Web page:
It pops me out of the story every time it happens.

Kudos #1: Characters with a life prior to page one

Details: Despite those two early stumbles for immersion, the events being described were still thoroughly engaging. I particularly enjoyed the feeling that the characters in this situation knew each other and had a history. Too many indie books fail to establish that sense of connection between their characters and come off feeling as though the entire world was created at the top of page one. So by dropping me into a situation with established relationships, Burnt Worlds made me want to be part of that camaraderie.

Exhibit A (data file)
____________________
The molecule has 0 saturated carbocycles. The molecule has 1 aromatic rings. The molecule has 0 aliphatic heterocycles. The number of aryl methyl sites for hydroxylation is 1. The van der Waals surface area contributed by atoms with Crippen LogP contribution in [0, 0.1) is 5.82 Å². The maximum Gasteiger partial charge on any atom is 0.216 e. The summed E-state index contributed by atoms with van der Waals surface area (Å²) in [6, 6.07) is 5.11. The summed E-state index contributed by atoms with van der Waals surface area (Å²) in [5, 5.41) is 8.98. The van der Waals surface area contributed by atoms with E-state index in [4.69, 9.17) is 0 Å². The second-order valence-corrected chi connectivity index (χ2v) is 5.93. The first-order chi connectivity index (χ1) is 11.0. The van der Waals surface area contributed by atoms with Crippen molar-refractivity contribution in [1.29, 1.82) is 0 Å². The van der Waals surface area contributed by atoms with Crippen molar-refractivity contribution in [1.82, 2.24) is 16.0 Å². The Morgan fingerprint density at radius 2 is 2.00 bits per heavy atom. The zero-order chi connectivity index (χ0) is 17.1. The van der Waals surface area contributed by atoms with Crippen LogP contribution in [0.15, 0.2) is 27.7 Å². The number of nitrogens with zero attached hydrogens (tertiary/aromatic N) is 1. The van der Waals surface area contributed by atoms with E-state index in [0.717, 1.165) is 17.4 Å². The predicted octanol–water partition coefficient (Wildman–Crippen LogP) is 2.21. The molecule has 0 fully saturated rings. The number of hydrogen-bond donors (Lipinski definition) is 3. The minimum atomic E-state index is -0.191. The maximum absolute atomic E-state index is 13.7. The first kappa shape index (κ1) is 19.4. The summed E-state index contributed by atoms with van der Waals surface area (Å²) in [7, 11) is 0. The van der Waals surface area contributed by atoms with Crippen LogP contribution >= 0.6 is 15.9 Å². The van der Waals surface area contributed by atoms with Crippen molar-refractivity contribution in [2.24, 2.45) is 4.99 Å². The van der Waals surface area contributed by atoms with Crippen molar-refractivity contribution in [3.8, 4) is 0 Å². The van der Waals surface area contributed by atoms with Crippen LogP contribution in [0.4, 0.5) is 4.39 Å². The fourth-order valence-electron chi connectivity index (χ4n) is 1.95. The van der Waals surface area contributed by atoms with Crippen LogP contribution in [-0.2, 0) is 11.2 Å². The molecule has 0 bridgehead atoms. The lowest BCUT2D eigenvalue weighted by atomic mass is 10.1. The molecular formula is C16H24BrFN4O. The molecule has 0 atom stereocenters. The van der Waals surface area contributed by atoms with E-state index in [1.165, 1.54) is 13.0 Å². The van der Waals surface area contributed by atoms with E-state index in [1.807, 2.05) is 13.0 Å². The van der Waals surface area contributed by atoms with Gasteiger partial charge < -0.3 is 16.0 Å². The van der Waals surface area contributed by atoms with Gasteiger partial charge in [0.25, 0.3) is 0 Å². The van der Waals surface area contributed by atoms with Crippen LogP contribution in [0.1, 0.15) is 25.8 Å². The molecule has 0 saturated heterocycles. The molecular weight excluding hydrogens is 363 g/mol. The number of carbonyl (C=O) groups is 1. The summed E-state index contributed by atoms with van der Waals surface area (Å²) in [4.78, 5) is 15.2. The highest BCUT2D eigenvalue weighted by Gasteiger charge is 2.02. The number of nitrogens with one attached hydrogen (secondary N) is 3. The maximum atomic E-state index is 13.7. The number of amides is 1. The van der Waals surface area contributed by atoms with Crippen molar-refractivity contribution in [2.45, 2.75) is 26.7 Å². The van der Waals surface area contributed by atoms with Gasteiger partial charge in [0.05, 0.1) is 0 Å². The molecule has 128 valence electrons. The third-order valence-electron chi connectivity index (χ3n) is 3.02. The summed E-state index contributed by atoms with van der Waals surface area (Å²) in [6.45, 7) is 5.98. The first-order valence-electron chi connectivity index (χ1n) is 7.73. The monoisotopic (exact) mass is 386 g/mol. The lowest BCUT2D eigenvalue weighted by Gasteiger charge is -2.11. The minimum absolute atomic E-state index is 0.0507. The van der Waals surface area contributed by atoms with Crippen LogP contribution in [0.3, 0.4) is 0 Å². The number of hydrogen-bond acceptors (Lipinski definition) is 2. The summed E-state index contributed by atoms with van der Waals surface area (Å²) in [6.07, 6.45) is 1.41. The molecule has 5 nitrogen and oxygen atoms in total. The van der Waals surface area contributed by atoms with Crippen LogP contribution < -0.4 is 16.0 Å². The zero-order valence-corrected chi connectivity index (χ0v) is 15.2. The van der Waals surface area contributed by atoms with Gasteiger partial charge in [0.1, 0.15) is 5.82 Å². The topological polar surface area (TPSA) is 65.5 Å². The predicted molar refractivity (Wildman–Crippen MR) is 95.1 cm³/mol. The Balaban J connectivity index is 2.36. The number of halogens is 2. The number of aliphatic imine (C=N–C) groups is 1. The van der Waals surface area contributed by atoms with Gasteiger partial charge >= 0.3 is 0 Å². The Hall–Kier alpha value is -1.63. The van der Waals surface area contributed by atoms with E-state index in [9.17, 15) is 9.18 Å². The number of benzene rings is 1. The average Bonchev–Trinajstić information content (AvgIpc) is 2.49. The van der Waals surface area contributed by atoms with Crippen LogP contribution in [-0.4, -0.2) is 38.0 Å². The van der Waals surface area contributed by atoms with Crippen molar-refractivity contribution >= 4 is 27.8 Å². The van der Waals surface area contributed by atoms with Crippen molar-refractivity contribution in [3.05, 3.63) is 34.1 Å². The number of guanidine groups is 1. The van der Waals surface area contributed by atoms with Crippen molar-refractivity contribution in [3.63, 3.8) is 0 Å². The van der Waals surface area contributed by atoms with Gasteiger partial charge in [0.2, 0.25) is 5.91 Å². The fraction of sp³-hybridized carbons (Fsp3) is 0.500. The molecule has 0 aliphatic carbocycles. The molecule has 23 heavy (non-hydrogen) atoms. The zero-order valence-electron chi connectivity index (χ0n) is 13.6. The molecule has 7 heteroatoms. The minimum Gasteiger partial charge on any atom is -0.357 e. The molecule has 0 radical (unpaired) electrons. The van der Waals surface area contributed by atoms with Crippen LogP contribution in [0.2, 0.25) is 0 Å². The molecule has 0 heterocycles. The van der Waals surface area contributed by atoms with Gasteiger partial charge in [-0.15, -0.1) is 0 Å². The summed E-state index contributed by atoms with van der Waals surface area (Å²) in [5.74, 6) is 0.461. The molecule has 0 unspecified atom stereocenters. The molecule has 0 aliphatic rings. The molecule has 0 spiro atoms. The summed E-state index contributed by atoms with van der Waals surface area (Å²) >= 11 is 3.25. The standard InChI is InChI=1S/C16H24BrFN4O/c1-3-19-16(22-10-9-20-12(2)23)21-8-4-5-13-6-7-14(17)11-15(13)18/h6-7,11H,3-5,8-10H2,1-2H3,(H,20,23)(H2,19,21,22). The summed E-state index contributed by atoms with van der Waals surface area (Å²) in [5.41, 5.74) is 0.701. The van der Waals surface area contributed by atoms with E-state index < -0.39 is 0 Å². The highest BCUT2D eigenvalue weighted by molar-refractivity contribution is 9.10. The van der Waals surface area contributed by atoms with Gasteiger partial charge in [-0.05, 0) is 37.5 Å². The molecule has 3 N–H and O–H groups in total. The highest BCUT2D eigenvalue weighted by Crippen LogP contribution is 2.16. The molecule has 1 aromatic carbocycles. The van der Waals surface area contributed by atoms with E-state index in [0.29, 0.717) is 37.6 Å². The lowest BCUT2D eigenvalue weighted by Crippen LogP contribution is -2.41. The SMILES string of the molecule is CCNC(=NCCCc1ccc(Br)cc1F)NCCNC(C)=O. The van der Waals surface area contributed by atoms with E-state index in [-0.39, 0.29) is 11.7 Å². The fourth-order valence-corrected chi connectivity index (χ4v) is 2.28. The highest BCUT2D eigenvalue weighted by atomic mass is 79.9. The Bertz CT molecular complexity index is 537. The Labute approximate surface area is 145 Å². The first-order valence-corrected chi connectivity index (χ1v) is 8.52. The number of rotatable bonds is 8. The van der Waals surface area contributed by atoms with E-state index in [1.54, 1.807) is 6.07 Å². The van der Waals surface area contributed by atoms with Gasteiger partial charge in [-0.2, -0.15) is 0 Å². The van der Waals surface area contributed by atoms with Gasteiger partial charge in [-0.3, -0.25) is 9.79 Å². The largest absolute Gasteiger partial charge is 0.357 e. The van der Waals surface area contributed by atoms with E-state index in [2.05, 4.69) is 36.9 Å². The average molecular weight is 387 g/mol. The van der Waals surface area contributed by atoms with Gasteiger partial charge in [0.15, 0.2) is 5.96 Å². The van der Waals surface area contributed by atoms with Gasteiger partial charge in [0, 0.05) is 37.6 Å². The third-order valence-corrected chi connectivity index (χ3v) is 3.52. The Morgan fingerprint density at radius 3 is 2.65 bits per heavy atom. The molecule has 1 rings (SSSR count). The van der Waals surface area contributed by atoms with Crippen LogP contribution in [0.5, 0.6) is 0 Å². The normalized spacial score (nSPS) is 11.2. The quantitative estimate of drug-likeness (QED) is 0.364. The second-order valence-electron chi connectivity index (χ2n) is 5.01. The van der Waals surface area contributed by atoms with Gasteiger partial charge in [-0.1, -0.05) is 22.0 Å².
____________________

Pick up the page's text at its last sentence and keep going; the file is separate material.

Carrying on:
Final Note: By the time I’d reached about page five, I was thoroughly engrossed in the story. And though there were some minor quibbles that continued, none of them was strong enough to pull me out the story, so I sailed on to the 40-minute mark without even noticing.

In fact, I enjoyed it so much that I put my afternoon on hold and finished the book. I was particularly delighted by the very Canadian sensibilities of this particular space-faring future. A crew that fixes their problems with duct tape and hockey sticks? Yes, please! Between that and the crew dynamic, the whole thing felt a bit like a Star Trek future, run by Canadians.

Give it a try at Amazon and tell me what you think.